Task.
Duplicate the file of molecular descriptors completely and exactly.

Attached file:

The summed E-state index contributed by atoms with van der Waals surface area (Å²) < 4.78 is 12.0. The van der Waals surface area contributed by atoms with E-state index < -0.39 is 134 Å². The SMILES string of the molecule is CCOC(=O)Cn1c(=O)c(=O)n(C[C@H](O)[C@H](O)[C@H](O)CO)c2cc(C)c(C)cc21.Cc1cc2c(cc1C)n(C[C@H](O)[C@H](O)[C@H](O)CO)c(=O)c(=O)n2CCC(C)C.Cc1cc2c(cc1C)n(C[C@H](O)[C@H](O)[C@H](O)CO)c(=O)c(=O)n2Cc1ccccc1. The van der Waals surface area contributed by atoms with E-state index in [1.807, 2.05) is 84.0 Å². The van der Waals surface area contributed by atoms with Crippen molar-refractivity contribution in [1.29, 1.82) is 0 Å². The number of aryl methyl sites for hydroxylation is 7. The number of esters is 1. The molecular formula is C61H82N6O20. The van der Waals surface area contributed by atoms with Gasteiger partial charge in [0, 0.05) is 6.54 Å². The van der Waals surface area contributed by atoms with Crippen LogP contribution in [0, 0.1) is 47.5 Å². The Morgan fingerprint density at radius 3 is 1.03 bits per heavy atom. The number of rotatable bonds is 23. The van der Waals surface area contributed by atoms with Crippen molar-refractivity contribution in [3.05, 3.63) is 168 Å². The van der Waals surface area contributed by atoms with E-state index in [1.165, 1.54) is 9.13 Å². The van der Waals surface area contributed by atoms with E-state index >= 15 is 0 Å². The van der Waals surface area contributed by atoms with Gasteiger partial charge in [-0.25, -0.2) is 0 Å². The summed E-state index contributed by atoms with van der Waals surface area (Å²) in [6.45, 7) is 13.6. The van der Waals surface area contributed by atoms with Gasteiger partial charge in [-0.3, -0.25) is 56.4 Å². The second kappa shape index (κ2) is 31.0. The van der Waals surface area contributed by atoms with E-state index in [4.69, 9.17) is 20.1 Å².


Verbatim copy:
The summed E-state index contributed by atoms with van der Waals surface area (Å²) < 4.78 is 12.0. The van der Waals surface area contributed by atoms with E-state index < -0.39 is 134 Å². The SMILES string of the molecule is CCOC(=O)Cn1c(=O)c(=O)n(C[C@H](O)[C@H](O)[C@H](O)CO)c2cc(C)c(C)cc21.Cc1cc2c(cc1C)n(C[C@H](O)[C@H](O)[C@H](O)CO)c(=O)c(=O)n2CCC(C)C.Cc1cc2c(cc1C)n(C[C@H](O)[C@H](O)[C@H](O)CO)c(=O)c(=O)n2Cc1ccccc1. The van der Waals surface area contributed by atoms with E-state index in [1.807, 2.05) is 84.0 Å². The van der Waals surface area contributed by atoms with Crippen molar-refractivity contribution in [1.29, 1.82) is 0 Å². The number of aryl methyl sites for hydroxylation is 7. The number of esters is 1. The molecular formula is C61H82N6O20. The van der Waals surface area contributed by atoms with Gasteiger partial charge in [0, 0.05) is 6.54 Å². The van der Waals surface area contributed by atoms with Crippen LogP contribution in [0, 0.1) is 47.5 Å². The Morgan fingerprint density at radius 3 is 1.03 bits per heavy atom. The number of rotatable bonds is 23. The van der Waals surface area contributed by atoms with Crippen molar-refractivity contribution in [3.05, 3.63) is 168 Å². The van der Waals surface area contributed by atoms with E-state index in [1.165, 1.54) is 9.13 Å². The van der Waals surface area contributed by atoms with E-state index >= 15 is 0 Å². The van der Waals surface area contributed by atoms with Gasteiger partial charge in [-0.25, -0.2) is 0 Å². The summed E-state index contributed by atoms with van der Waals surface area (Å²) in [6.45, 7) is 13.6. The van der Waals surface area contributed by atoms with Gasteiger partial charge in [-0.3, -0.25) is 56.4 Å². The second kappa shape index (κ2) is 31.0. The van der Waals surface area contributed by atoms with E-state index in [4.69, 9.17) is 20.1 Å².